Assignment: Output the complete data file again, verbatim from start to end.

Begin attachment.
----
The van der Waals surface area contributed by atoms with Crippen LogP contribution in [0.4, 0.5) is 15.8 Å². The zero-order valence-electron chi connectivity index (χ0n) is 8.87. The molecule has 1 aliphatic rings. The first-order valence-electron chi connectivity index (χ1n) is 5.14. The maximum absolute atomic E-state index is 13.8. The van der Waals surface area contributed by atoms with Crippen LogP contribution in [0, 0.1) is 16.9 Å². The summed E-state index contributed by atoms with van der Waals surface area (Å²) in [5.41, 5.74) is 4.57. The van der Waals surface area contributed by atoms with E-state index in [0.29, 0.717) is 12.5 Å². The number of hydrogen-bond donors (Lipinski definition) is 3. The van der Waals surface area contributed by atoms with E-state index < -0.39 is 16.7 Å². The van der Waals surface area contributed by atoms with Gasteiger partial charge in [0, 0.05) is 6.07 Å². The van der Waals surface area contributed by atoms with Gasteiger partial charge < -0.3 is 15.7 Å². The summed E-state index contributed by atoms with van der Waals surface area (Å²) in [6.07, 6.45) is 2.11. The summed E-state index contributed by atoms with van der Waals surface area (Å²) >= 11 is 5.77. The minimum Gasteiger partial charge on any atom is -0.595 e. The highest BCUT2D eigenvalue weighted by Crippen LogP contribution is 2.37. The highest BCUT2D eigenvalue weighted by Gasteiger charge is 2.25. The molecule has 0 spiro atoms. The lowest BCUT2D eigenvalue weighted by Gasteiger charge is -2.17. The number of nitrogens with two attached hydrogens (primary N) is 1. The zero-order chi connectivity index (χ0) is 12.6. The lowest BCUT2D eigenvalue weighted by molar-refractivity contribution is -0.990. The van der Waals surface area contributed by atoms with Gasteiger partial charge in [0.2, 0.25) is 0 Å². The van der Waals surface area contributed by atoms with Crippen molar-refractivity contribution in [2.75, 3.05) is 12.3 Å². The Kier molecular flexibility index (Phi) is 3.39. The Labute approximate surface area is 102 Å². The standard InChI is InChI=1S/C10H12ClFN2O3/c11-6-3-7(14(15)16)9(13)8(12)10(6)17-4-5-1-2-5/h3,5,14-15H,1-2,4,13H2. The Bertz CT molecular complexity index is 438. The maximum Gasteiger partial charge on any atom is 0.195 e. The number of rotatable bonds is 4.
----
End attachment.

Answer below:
The van der Waals surface area contributed by atoms with Crippen LogP contribution in [0.4, 0.5) is 15.8 Å². The zero-order valence-electron chi connectivity index (χ0n) is 8.87. The molecule has 1 aliphatic rings. The first-order valence-electron chi connectivity index (χ1n) is 5.14. The maximum absolute atomic E-state index is 13.8. The van der Waals surface area contributed by atoms with Crippen LogP contribution in [0, 0.1) is 16.9 Å². The summed E-state index contributed by atoms with van der Waals surface area (Å²) in [5.41, 5.74) is 4.57. The van der Waals surface area contributed by atoms with E-state index in [0.29, 0.717) is 12.5 Å². The number of hydrogen-bond donors (Lipinski definition) is 3. The van der Waals surface area contributed by atoms with E-state index < -0.39 is 16.7 Å². The van der Waals surface area contributed by atoms with Gasteiger partial charge in [0, 0.05) is 6.07 Å². The van der Waals surface area contributed by atoms with Gasteiger partial charge < -0.3 is 15.7 Å². The summed E-state index contributed by atoms with van der Waals surface area (Å²) in [6.07, 6.45) is 2.11. The summed E-state index contributed by atoms with van der Waals surface area (Å²) >= 11 is 5.77. The minimum Gasteiger partial charge on any atom is -0.595 e. The highest BCUT2D eigenvalue weighted by Crippen LogP contribution is 2.37. The highest BCUT2D eigenvalue weighted by Gasteiger charge is 2.25. The molecule has 0 spiro atoms. The lowest BCUT2D eigenvalue weighted by Gasteiger charge is -2.17. The number of nitrogens with two attached hydrogens (primary N) is 1. The zero-order chi connectivity index (χ0) is 12.6. The lowest BCUT2D eigenvalue weighted by molar-refractivity contribution is -0.990. The van der Waals surface area contributed by atoms with Gasteiger partial charge in [0.2, 0.25) is 0 Å². The van der Waals surface area contributed by atoms with Crippen molar-refractivity contribution in [2.75, 3.05) is 12.3 Å². The Kier molecular flexibility index (Phi) is 3.39. The Labute approximate surface area is 102 Å². The standard InChI is InChI=1S/C10H12ClFN2O3/c11-6-3-7(14(15)16)9(13)8(12)10(6)17-4-5-1-2-5/h3,5,14-15H,1-2,4,13H2. The Bertz CT molecular complexity index is 438. The maximum Gasteiger partial charge on any atom is 0.195 e. The number of rotatable bonds is 4.